The Emergence of Silicon-Based Consciousness

Christopher Altman

Pierre Laclede Honors College

"Any sufficiently advanced technology is indistinguishable from magic."

Arthur C. Clarke’s Third Law

The study of consciousness and its origins has experienced radical breakthroughs with the advent of emerging technologies in the field of neuroscience. Once overcast with a veil of mystery, the inner workings of the brain have undergone profound illuminations made possible by rapid advances in the computing industry, coupled with insights gleaned through medical science. New technologies such as MRI scanning have enabled scientists to understand the neurological correlates of mental processes in ever finer detail, allowing them to glimpse the interior of a fully-functioning brain in real-time. However, even with these exponential advances in the field of consciousness, laying a theoretical foundation to explain precisely how it arises currently remains a cryptic and insurmountable task. The most important scientific discovery of our time will be when this problem is resolved.


The scientific community has generally accepted that consciousness is an emergent system-level feature of neurophysiological processes. Exactly how our individual subjective experiences arise has been a matter of long-standing debate in both scientific and philosophical circles, but there are a number of currently proposed theories that attempt to resolve the mystery of consciousness. Among these theories are (1) consciousness is a feature of synchronized resonance within neurons in the frontal cortex, (2) consciousness results through the mechanism of quantum coherence in neuron microtubules, and (3) consciousness is an emergent property of complex systems.


The neural resonance hypothesis was first explored by Francis Crich of the Salk Institute and Christof Koch of the California Institute of Technology. They observed that certain areas of the brain critical for awareness fire in complex, organized patterns. Large groups of neurons in the frontal cortex fire in synchronous pulses — in the visual cortex this occurs at 40 cycles per second. In much the same way as a symphony composition is produced by a fusion of complementary melodies, consciousness may arise as harmonic standing waves are formed among immense numbers of neurons spread throughout the brain. These waves may form a kind of working memory that allows for the formation of a unified consciousness.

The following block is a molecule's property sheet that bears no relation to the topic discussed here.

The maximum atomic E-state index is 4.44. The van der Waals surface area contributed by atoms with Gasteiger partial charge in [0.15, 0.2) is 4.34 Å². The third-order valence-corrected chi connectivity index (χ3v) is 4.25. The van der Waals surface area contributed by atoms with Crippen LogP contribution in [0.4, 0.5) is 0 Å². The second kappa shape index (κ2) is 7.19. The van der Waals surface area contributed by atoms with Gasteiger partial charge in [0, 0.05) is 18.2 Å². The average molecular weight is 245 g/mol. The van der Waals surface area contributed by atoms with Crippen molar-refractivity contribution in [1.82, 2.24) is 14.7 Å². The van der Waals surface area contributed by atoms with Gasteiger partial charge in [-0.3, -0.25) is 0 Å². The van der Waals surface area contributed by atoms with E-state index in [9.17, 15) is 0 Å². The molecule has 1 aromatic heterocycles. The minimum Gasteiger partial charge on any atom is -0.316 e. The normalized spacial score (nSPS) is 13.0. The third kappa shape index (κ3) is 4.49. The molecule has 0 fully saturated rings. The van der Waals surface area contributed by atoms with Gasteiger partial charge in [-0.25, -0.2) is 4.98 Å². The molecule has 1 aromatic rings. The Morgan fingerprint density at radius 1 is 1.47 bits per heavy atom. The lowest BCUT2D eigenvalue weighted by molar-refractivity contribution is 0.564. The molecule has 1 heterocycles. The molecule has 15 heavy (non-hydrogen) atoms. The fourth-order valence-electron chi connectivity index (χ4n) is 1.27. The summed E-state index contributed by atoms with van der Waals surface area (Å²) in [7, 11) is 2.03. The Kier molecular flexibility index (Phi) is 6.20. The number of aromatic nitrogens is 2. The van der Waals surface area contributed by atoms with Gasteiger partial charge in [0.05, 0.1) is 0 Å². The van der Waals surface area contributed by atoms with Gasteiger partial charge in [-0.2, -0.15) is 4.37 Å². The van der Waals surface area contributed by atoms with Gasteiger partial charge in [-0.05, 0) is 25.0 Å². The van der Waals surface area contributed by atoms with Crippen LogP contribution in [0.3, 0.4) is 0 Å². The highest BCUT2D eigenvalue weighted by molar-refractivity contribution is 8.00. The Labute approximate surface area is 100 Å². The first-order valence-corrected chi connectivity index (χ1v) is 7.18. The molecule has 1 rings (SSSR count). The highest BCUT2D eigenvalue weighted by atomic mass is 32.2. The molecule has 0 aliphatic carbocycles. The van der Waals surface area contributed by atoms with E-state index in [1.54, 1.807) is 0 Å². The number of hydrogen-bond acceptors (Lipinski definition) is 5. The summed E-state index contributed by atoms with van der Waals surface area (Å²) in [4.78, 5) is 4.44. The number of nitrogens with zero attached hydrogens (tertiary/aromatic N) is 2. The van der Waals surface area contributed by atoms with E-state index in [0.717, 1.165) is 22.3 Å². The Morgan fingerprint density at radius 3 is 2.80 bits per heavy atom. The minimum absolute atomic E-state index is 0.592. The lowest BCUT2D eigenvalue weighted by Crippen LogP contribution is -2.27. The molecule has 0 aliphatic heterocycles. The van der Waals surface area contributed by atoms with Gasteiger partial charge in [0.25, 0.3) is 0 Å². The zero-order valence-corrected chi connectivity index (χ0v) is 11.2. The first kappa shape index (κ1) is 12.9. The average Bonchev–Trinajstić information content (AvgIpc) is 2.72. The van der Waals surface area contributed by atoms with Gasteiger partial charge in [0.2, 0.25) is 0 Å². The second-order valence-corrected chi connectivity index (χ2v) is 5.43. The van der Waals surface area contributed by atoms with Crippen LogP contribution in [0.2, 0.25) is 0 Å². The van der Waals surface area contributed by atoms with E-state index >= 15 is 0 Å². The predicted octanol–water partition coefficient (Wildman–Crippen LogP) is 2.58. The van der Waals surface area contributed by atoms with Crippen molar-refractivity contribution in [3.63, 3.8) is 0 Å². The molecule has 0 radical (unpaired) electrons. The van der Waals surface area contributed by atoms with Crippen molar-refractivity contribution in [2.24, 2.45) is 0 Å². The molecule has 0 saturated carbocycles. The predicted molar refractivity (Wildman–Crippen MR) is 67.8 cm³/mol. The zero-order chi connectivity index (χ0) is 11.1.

An alternative and controversial explanation of consciousness was originally put forward by renowned mathematician Sir Roger Penrose. Penrose teamed with anesthesiologist Stuart Hameroff, positing that consciousness is a product of quantum interactions occurring within microtubules - small, slender structures that form the skeleton of all eukaryotic cells. Fluctuations occurring at the quantum level could produce quantum coherence capable of influencing neuron activity at the macroscopic scale.

A common objection made in the scientific community is that under normal conditions these types of quantum effects have only been seen to occur near absolute zero. At the temperatures found within biosystems, the level of random noise found within the system would likely rule out coherence unless some unknown factor comes into play. However, nature has had billions of years to overcome this obstacle; it is possible that microtubules have evolved to promote coherence. Simulations underway by the Tuscynski Biophysics Group at the University of Alberta are examining this and other questions.


A third mechanism put forward to explain the mystery of consciousness holds it to be an emergent property of complex systems. Ernest Nagel (1961) and Brain McLaughlin (1992) cite Mill's 'Of the Composition of Causes' chapter of System of Logic (1843) as the locus classicus on the notion of emergence. As applied to neuroscience, consciousness originates at a fundamental level involving information processing and is expressed when this processing reaches a certain level of complexity.

High-level feedback mechanisms that evolved to respond to rapidly-changing sensory input may give rise to a subjective awareness of mental activity. This coherent, unified sense of self, arising from the interaction of many unrelated subsystems would play a role in evolution by ensuring the survival of the individual through long-term decision making and goal-oriented behaviors. Consciousness is critical for abstract reasoning and long-term planning. A thinking, conscious individual can better evaluate and adapt to changes in its surrounding environment. Once a system reaches a critical level of complexity, this integration of neurological functioning may allow the formation of consciousness.